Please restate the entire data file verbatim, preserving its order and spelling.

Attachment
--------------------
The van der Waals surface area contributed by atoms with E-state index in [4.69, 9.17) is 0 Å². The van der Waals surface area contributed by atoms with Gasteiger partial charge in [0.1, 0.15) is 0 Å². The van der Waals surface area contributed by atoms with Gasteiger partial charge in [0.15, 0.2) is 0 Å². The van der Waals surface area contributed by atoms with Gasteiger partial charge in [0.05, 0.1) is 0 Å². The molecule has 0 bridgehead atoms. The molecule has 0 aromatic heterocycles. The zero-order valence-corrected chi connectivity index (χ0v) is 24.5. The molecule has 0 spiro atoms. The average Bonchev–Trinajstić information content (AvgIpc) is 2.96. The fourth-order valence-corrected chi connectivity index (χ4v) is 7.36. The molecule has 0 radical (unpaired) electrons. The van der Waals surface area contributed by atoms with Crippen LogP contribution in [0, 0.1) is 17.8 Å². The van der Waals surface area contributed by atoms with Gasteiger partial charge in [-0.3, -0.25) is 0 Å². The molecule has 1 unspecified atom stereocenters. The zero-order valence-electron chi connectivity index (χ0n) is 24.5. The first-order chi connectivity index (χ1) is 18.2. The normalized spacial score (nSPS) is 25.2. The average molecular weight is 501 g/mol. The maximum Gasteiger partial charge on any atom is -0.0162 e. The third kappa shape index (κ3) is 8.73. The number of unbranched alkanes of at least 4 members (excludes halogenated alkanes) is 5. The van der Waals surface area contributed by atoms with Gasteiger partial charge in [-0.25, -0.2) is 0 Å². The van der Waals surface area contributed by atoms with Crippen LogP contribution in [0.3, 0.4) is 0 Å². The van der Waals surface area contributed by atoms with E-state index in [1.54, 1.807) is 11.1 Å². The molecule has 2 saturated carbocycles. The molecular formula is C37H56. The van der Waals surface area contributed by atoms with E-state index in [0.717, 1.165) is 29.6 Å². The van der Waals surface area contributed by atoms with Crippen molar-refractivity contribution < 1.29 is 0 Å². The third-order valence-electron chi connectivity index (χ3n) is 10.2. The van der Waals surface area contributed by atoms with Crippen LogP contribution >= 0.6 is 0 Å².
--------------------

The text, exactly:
The van der Waals surface area contributed by atoms with E-state index in [4.69, 9.17) is 0 Å². The van der Waals surface area contributed by atoms with Gasteiger partial charge in [0.1, 0.15) is 0 Å². The van der Waals surface area contributed by atoms with Gasteiger partial charge in [0.15, 0.2) is 0 Å². The van der Waals surface area contributed by atoms with Gasteiger partial charge in [0.05, 0.1) is 0 Å². The molecule has 0 bridgehead atoms. The molecule has 0 aromatic heterocycles. The zero-order valence-corrected chi connectivity index (χ0v) is 24.5. The molecule has 0 spiro atoms. The average Bonchev–Trinajstić information content (AvgIpc) is 2.96. The fourth-order valence-corrected chi connectivity index (χ4v) is 7.36. The molecule has 0 radical (unpaired) electrons. The van der Waals surface area contributed by atoms with Crippen LogP contribution in [0, 0.1) is 17.8 Å². The van der Waals surface area contributed by atoms with Gasteiger partial charge in [-0.3, -0.25) is 0 Å². The molecule has 1 unspecified atom stereocenters. The zero-order valence-electron chi connectivity index (χ0n) is 24.5. The first-order chi connectivity index (χ1) is 18.2. The normalized spacial score (nSPS) is 25.2. The average molecular weight is 501 g/mol. The maximum Gasteiger partial charge on any atom is -0.0162 e. The third kappa shape index (κ3) is 8.73. The number of unbranched alkanes of at least 4 members (excludes halogenated alkanes) is 5. The van der Waals surface area contributed by atoms with Gasteiger partial charge in [-0.25, -0.2) is 0 Å². The van der Waals surface area contributed by atoms with Crippen LogP contribution in [0.3, 0.4) is 0 Å². The van der Waals surface area contributed by atoms with E-state index in [1.54, 1.807) is 11.1 Å². The molecule has 2 saturated carbocycles. The molecular formula is C37H56. The van der Waals surface area contributed by atoms with E-state index in [0.717, 1.165) is 29.6 Å². The van der Waals surface area contributed by atoms with Crippen molar-refractivity contribution < 1.29 is 0 Å². The third-order valence-electron chi connectivity index (χ3n) is 10.2. The van der Waals surface area contributed by atoms with Crippen LogP contribution >= 0.6 is 0 Å².